Except, of course something was happening. I was just so caught up in waiting for contractions to begin, as they did with Rowan, that when my water broke in an apparently unceremonious fashion, I had no idea for about a day before I started to wonder if something was going on. Like an idiot, though, I didn’t tell Roth that I thought I was maybe leaking amniotic fluid and instead buried my nose in my phone to Google “what does amniotic fluid look like?” and similar other searches that did nothing to quell my paranoia nor point me in the direction toward L&D. Roth’s mom arrived Friday night, and I was able to shift my focus to helping her feel settled in to our house.
Outside of a spate of three or four middle-of-the-night, very mild contractions, nothing really seemed to be happening, but by Saturday afternoon, I was feeling more anxious than normal. Rowan and I watched through the living room window a freak thunder- and hail-storm that brought with it a frosty chill in the air. After dinner, Roth and I decided to bundle up for a quick neighborhood walk in the hopes of spurring some contractions, and it was then that I finally expressed my concern to him about my water breaking. Had it? Should I call my doc? What if it’s nothing? GAH. I don’t know what to doooooo.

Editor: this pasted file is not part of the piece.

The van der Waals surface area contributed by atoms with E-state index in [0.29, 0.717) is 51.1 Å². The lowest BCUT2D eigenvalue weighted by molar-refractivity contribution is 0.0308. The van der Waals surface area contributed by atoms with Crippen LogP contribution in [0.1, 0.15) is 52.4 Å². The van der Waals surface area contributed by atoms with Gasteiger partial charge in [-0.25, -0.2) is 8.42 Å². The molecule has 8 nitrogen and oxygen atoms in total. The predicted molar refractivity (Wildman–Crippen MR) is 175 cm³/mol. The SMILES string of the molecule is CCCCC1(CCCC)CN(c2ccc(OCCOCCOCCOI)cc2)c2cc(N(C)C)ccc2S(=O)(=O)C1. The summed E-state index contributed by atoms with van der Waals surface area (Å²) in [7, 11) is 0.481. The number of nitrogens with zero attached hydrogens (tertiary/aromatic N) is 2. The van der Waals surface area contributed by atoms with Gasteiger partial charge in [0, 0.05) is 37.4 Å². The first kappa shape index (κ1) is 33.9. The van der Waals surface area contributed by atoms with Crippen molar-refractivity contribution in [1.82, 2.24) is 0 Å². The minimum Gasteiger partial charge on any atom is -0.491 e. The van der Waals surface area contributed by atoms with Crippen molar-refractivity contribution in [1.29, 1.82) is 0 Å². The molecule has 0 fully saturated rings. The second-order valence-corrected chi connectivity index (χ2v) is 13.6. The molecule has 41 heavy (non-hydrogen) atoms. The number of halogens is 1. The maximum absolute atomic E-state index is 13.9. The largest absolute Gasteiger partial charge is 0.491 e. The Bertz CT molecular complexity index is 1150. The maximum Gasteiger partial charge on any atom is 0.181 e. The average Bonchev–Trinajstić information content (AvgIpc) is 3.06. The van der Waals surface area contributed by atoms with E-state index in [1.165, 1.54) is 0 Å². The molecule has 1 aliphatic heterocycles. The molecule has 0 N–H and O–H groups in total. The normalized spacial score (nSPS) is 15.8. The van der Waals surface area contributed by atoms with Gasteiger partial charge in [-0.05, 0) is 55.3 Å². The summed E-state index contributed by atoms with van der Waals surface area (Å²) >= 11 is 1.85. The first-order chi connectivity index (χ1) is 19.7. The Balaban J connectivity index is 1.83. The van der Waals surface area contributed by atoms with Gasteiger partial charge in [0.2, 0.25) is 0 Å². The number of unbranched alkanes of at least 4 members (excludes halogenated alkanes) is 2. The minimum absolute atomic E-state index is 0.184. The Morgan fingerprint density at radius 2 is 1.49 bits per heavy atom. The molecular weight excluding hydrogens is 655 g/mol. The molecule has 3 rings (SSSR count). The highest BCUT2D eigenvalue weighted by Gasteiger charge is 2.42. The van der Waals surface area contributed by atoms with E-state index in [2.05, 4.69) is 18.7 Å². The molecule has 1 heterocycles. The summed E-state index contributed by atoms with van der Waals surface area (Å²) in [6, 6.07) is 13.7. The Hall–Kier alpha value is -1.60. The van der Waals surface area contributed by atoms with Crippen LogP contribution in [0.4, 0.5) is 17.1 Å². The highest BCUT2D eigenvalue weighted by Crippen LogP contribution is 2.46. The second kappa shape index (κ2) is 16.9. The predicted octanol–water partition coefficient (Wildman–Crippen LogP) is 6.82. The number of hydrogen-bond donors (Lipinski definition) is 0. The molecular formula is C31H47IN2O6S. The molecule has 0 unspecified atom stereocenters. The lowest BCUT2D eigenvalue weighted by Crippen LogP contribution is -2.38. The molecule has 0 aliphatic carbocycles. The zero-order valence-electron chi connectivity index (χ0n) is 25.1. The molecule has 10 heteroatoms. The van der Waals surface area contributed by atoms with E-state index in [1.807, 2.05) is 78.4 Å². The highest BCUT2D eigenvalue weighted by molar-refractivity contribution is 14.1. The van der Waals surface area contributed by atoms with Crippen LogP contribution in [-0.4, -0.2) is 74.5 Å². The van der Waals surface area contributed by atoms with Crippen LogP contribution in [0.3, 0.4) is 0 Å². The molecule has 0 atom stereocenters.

(A bit of foreshadowing: Ladies, don’t be as dumb as I was. Just get checked out at the first sign of something amiss. You’ll thank me later.)
Roth was of the mind to call my doctor, just to see what they’d say, but I knew they would tell me to come to the hospital, even if it turned out to be a false alarm. Suddenly I started to feel scared, not as ready as I thought I was to have the baby. Our bags had been packed for weeks, Roth’s mom was in town to stay with Rowan, and yet, maybe I just needed a little more time, or at the very least, a good night’s sleep. But there was no way I would be able to sleep at that point. After Rowan and Roth’s mom went to bed, I finally felt brave enough to call my doctor. About 30 minutes later, around 9:30, we were headed to triage.